Title: E-cigarette smoke damages DNA and reduces repair activity in mouse lung, heart, and bladder as well as in human lung and bladder cells.
Authors: Lee, Hyun-Wook; Park, Sung-Hyun; Weng, Mao-Wen; Wang, Hsiang-Tsui; Huang, William C; Lepor, Herbert; Wu, Xue-Ru; Chen, Lung-Chi; Tang, Moon-Shong
Published In Proc Natl Acad Sci U S A, (2018 02 13)
Abstract: E-cigarette smoke delivers stimulant nicotine as aerosol without tobacco or the burning process. It contains neither carcinogenic incomplete combustion byproducts nor tobacco nitrosamines, the nicotine nitrosation products. E-cigarettes are promoted as safe and have gained significant popularity. In this study, instead of detecting nitrosamines, we directly measured DNA damage induced by nitrosamines in different organs of E-cigarette smoke-exposed mice. We found mutagenic O6-methyldeoxyguanosines and γ-hydroxy-1,N 2 -propano-deoxyguanosines in the lung, bladder, and heart. DNA-repair activity and repair proteins XPC and OGG1/2 are significantly reduced in the lung. We found that nicotine and its metabolite, nicotine-derived nitrosamine ketone, can induce the same effects and enhance mutational susceptibility and tumorigenic transformation of cultured human bronchial epithelial and urothelial cells. These results indicate that nicotine nitrosation occurs in vivo in mice and that E-cigarette smoke is carcinogenic to the murine lung and bladder and harmful to the murine heart. It is therefore possible that E-cigarette smoke may contribute to lung and bladder cancer, as well as heart disease, in humans.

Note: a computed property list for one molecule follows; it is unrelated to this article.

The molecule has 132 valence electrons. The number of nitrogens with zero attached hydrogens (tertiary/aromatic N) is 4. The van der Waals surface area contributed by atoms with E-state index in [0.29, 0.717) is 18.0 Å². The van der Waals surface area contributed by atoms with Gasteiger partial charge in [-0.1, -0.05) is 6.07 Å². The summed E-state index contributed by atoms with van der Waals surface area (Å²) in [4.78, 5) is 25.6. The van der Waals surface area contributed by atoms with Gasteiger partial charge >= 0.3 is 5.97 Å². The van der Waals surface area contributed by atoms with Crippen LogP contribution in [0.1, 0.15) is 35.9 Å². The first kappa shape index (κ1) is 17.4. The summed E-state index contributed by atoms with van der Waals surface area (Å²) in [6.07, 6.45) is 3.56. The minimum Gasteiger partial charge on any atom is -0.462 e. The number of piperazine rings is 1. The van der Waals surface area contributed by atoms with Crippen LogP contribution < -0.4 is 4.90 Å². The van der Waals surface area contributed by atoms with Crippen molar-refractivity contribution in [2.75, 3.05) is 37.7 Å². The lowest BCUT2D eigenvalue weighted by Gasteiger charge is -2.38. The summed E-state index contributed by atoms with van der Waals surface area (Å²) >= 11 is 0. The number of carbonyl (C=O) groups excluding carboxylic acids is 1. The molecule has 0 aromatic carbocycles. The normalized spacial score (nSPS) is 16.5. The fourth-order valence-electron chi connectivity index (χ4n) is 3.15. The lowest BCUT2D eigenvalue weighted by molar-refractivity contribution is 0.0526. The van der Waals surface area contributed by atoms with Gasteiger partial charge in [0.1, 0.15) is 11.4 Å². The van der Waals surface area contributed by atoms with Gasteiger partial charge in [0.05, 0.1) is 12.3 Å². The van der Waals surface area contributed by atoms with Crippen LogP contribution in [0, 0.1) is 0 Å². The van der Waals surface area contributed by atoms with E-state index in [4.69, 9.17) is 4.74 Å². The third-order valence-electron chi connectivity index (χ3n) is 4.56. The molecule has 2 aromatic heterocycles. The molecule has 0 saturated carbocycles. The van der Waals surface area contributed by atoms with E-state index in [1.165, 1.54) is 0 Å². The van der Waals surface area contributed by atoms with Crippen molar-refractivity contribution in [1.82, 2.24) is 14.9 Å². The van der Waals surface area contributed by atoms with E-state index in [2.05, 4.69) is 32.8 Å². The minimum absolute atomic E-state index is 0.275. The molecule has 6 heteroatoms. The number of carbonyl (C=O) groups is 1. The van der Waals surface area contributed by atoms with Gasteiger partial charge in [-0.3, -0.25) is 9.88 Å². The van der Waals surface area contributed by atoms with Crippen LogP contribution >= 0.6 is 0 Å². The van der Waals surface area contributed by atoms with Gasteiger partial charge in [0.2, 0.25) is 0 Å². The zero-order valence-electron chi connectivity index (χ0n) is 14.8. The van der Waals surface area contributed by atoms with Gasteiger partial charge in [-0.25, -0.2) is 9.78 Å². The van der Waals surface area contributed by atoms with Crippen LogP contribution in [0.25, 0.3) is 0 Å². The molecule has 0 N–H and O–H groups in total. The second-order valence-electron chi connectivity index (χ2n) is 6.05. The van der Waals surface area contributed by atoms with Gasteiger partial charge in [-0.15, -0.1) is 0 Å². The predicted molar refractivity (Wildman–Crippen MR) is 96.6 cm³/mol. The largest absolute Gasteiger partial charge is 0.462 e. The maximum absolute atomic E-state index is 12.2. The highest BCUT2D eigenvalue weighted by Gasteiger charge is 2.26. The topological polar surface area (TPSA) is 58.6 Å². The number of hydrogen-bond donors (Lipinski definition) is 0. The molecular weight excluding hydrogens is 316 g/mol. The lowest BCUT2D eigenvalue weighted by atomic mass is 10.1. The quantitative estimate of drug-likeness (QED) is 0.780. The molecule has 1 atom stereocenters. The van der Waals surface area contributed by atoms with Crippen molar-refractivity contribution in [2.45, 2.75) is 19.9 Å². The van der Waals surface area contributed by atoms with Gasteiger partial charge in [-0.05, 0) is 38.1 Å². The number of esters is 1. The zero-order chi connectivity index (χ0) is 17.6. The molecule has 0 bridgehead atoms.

PubMed ID: 29378943
MeSH Terms: Animals; Carcinogenesis/drug effects; Cell Line; DNA Damage/drug effects*; DNA Repair/drug effects*; Electronic Nicotine Delivery Systems; Heart/drug effects*; Humans; Lung/drug effects*; Lung/metabolism; Male; Mice; Mutation/drug effects; Nicotine/chemistry; Nicotine/toxicity*; Nitrosamines/chemistry; Nitrosamines/toxicity*; Smoke/adverse effects*; Urinary Bladder/drug effects*; Urinary Bladder/metabolism